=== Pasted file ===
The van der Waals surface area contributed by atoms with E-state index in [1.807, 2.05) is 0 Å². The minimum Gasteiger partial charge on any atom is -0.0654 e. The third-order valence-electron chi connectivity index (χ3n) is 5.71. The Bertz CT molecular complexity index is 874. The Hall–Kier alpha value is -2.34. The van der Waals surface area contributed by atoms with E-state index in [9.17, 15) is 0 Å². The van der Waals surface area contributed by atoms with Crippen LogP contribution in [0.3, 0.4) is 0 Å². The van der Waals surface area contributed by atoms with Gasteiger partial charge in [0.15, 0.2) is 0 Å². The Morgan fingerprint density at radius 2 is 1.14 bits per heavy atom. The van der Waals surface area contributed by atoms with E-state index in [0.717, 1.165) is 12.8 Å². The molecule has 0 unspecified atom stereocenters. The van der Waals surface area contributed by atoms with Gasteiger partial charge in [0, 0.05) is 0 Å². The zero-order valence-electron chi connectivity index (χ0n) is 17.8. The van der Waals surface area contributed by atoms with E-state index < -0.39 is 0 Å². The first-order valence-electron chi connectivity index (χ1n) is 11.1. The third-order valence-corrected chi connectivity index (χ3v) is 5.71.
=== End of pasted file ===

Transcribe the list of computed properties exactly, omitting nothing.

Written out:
The van der Waals surface area contributed by atoms with E-state index in [1.807, 2.05) is 0 Å². The minimum Gasteiger partial charge on any atom is -0.0654 e. The third-order valence-electron chi connectivity index (χ3n) is 5.71. The Bertz CT molecular complexity index is 874. The Hall–Kier alpha value is -2.34. The van der Waals surface area contributed by atoms with E-state index in [9.17, 15) is 0 Å². The van der Waals surface area contributed by atoms with Crippen LogP contribution in [0.3, 0.4) is 0 Å². The van der Waals surface area contributed by atoms with Gasteiger partial charge in [0.15, 0.2) is 0 Å². The Morgan fingerprint density at radius 2 is 1.14 bits per heavy atom. The van der Waals surface area contributed by atoms with E-state index in [0.717, 1.165) is 12.8 Å². The molecule has 0 unspecified atom stereocenters. The van der Waals surface area contributed by atoms with Gasteiger partial charge in [0, 0.05) is 0 Å². The zero-order valence-electron chi connectivity index (χ0n) is 17.8. The van der Waals surface area contributed by atoms with E-state index < -0.39 is 0 Å². The first-order valence-electron chi connectivity index (χ1n) is 11.1. The third-order valence-corrected chi connectivity index (χ3v) is 5.71.